✍️ Bringing It In: Barry Diller’s IAC will acquire Meredith Corp. in a $2.7 billion deal.
💲 Big Earnings: Gigi Levy-Weiss’s venture firm NFX announced Wednesday that it raised $450 million for its third fund — its largest to date.
🏢 Hiring Frenzy: Microsoft plans to hire 2,500 employees in Israel over the next four years, more than doubling the current number of staff while expanding the number of campuses around the country.
🛵 App Acquisition: Israeli mobility company GoTo Global Mobility Ltd, backed by WeWork co-founder Adam Neumann, has acquired German electric scooter-sharing startup Emmy, advancing its mission to expand to every major European city.
🏦 Big Bank: Israel’s Central Bank will reportedly hold interest rates constant at 0.1% for the 12th consecutive meeting.
🇮🇷 Hostage Diplomacy: An American father and son being held hostage by Iran are unlikely to be allowed to leave the country, despite the father’s ailing health and repeated pleas from the hostages’ family to American and international leaders calling for foreign intervention.
📡 Drone Dilemma: The accessibility and popularity of drone technology has allowed Iran to conduct bolder attacks on U.S. allies and interests, raising concerns over Tehran’s power in the region.
☢️ Vienna Talks: Iran said it will resume talks over its nuclear program soon, following a months-long breakdown in diplomatic discussions.
🕯️ Remembering: Longtime “Late Night with David Letterman” announcer Alan Kalter, known for his comic relief as a participant in the show’s stunts and bits, died at 78. Lawyer Neal Sher, a former executive director of AIPAC who is also remembered for his work as the Justice Department’s chief Nazi hunter, died at 74.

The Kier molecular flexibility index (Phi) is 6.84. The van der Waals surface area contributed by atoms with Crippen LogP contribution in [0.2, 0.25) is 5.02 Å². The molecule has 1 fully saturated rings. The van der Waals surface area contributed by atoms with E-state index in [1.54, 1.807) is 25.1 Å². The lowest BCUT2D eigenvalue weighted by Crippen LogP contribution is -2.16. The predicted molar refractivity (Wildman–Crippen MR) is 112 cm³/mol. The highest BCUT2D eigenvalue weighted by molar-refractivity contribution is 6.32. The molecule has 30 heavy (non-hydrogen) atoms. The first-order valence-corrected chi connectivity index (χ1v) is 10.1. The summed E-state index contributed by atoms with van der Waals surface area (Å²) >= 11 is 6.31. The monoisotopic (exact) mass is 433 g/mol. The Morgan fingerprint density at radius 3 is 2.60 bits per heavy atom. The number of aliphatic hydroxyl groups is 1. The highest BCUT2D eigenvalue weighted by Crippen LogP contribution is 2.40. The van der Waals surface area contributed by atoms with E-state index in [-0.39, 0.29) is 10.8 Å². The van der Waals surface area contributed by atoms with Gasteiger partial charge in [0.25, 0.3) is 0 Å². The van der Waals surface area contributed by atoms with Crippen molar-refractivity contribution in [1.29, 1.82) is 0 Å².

Pic of the Day
“His Death,” a new Yiddish short film about a secular man visiting his Hasidic family in Jerusalem’s Mea Shearim neighborhood for the first time in years, will be screened next week at the Chelsea Film Festival.
Co-founder and chief growth officer at Riseup Israel, Tamara Harel-Cohen…
Atlanta-area resident, Allan Nelkin turns 72… Margery Nyberg of Highland Park, Ill… President of the Russian Federation, Vladimir Putin turns 69… Senior advisor to the chairman of the Genesis Prize Foundation, Jill Smith… Director of security at the Jewish Federation of Palm Beach County, Ron Vosatka turns 67… Founder and chair of the Louis D. Brandeis Center for Human Rights, Kenneth L. Marcus turns 55… President of Detroit’s Imperial Management and a board member of the William Davidson Foundation, Eli Saulson turns 54… Creator, host and producer of “Extra Virgin” on the Cooking Channel, Gabriele Corcos turns 49… Rabbi of Temple Emanu-El in Closter, N.J., Rabbi David-Seth Kirshner turns 48… Political fundraiser and strategist, Arie Lipnick turns 40… Member of the Knesset for the Shas party, Michael Malchieli turns 39… Director of the leadership institute at AIPAC, Natalie Lascar Lefkowitz turns 38… Executive director at the Israel Action Network and AVP for public affairs at The Jewish Federations of North America, Adam Teitelbaum turns 34… CEO of Holbrook, N.Y.-based MW Impressions, Daniel Mael turns 29… Executive assistant and event planner at itrek, Tayla Harris turns 29… Senior editor for the U.S. Holocaust Memorial Museum Magazine, Barbara E. Martinez… Director of strategic initiatives and partnerships at Charidy, Samuel Schear…